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PLoS Pathog ; 17(9): e1009918, 2021 09.
Article in English | MEDLINE | ID: covidwho-1622376

ABSTRACT

Under RNA virus infection, retinoic acid-inducible gene I (RIG-I) in host cells recognizes viral RNA and activates the expression of type I IFN. To investigate the roles of protein methyltransferases and demethylases in RIG-I antiviral signaling pathway, we screened all the known related enzymes with a siRNA library and identified LSD1 as a positive regulator for RIG-I signaling. Exogenous expression of LSD1 enhances RIG-I signaling activated by virus stimulation, whereas its deficiency restricts it. LSD1 interacts with RIG-I, promotes its K63-linked polyubiquitination and interaction with VISA/MAVS. Interestingly, LSD1 exerts its function in antiviral response not dependent on its demethylase activity but through enhancing the interaction between RIG-I with E3 ligases, especially TRIM25. Furthermore, we provide in vivo evidence that LSD1 increases antiviral gene expression and inhibits viral replication. Taken together, our findings demonstrate that LSD1 is a positive regulator of signaling pathway triggered by RNA-virus through mediating RIG-I polyubiquitination.


Subject(s)
Gene Expression Regulation/physiology , Histone Demethylases/metabolism , RNA Virus Infections/metabolism , Receptors, Cell Surface/metabolism , Animals , Chlorocebus aethiops , HEK293 Cells , Humans , Mice , Mice, Inbred C57BL , Ubiquitination , Vero Cells
2.
Front Pharmacol ; 12: 683296, 2021.
Article in English | MEDLINE | ID: covidwho-1430716

ABSTRACT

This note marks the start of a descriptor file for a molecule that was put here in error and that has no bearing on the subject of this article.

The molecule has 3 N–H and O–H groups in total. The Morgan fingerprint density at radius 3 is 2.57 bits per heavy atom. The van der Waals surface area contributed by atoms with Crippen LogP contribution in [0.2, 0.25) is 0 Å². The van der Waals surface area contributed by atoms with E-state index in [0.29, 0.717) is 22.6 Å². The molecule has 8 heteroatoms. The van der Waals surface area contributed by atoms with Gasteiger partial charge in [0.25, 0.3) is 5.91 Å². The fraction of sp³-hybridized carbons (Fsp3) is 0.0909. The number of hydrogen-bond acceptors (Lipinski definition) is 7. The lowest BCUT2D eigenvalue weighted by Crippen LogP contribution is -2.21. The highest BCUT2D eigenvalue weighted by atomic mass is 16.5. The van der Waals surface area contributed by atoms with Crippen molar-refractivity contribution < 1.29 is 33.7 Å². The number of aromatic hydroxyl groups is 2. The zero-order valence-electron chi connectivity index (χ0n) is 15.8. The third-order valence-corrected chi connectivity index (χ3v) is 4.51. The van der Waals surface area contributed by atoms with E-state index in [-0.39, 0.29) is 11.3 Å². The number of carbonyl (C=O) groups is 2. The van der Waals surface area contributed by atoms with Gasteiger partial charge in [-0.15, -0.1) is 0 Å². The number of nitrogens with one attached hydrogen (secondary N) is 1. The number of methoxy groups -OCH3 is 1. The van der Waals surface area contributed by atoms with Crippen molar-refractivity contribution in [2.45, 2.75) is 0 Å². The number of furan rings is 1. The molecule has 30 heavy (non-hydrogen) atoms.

Background: In addition to supportive therapy, antiviral therapy is an effective treatment for coronavirus disease 2019 (COVID-19). Objective: To compare the efficacy and safety of favipiravir and umifenovir (Arbidol) to treat COVID-19 patients. Methods: We conducted a prospective, randomized, controlled, open-label multicenter trial involving adult patients with COVID-19. Enrolled patients with initial symptoms within 12 days were randomly assigned in a 1:1 ratio to receive conventional therapy plus Arbidol (200 mg*3/day) or favipiravir (1600 mg*2/first day followed by 600 mg*2/day) for 7 days. The primary outcome was the clinical recovery rate at day 7 of drug administration (relief for pyrexia and cough, respiratory frequency ≤24 times/min; oxygen saturation ≥98%). Latency to relief for pyrexia and cough and the rate of auxiliary oxygen therapy (AOT) or noninvasive mechanical ventilation (NMV)/mechanical ventilation (MV) were the secondary outcomes. Safety data were collected for 17 days. Results: A total of 240 enrolled COVID-19 patients underwent randomization; 120 patients were assigned to receive favipiravir (116 assessed), and 120 patients were assigned to receive Arbidol (120 assessed). The clinical recovery rate at day 7 of drug administration did not significantly differ between the favipiravir group (71/116) and Arbidol group (62/120) (p = 0.1396, difference in recovery rate: 0.0954; 95% CI: -0.0305∼0.2213). Favipiravir contributed to relief for both pyrexia (difference: 1.70 days, p < 0.0001) and cough (difference: 1.75 days, p < 0.0001). No difference was observed in the AOT or NMV/MV rate (both p > 0.05). The most frequently observed favipiravir-associated adverse event was increased serum uric acid (16/116, OR: 5.52, p = 0.0014). Conclusion: Among patients with COVID-19, favipiravir, compared to Arbidol, did not significantly improve the clinical recovery rate at day 7. Favipiravir significantly improved the latency to relieve pyrexia and cough. Adverse effects caused by favipiravir are mild and manageable.

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